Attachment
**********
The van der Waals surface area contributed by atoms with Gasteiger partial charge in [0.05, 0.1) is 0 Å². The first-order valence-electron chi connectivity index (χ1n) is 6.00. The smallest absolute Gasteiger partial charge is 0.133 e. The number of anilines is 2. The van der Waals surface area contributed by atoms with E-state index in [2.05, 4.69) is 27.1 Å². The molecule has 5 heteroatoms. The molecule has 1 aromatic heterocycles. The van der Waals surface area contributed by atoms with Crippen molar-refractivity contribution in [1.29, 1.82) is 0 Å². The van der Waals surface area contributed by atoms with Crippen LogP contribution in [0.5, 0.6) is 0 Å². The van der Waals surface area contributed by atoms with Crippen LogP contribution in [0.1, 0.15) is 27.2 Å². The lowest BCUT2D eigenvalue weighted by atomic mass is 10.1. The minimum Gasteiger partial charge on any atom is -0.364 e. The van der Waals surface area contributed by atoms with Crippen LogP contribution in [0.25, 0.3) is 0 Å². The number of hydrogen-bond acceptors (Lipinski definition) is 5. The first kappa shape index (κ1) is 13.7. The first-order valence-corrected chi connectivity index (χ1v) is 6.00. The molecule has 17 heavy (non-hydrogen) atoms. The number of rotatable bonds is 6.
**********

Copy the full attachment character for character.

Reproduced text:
The van der Waals surface area contributed by atoms with Gasteiger partial charge in [0.05, 0.1) is 0 Å². The first-order valence-electron chi connectivity index (χ1n) is 6.00. The smallest absolute Gasteiger partial charge is 0.133 e. The number of anilines is 2. The van der Waals surface area contributed by atoms with E-state index in [2.05, 4.69) is 27.1 Å². The molecule has 5 heteroatoms. The molecule has 1 aromatic heterocycles. The van der Waals surface area contributed by atoms with Crippen molar-refractivity contribution in [1.29, 1.82) is 0 Å². The van der Waals surface area contributed by atoms with Crippen LogP contribution in [0.5, 0.6) is 0 Å². The van der Waals surface area contributed by atoms with Crippen LogP contribution in [0.1, 0.15) is 27.2 Å². The lowest BCUT2D eigenvalue weighted by atomic mass is 10.1. The minimum Gasteiger partial charge on any atom is -0.364 e. The van der Waals surface area contributed by atoms with Crippen LogP contribution in [0.25, 0.3) is 0 Å². The number of hydrogen-bond acceptors (Lipinski definition) is 5. The first kappa shape index (κ1) is 13.7. The first-order valence-corrected chi connectivity index (χ1v) is 6.00. The molecule has 17 heavy (non-hydrogen) atoms. The number of rotatable bonds is 6.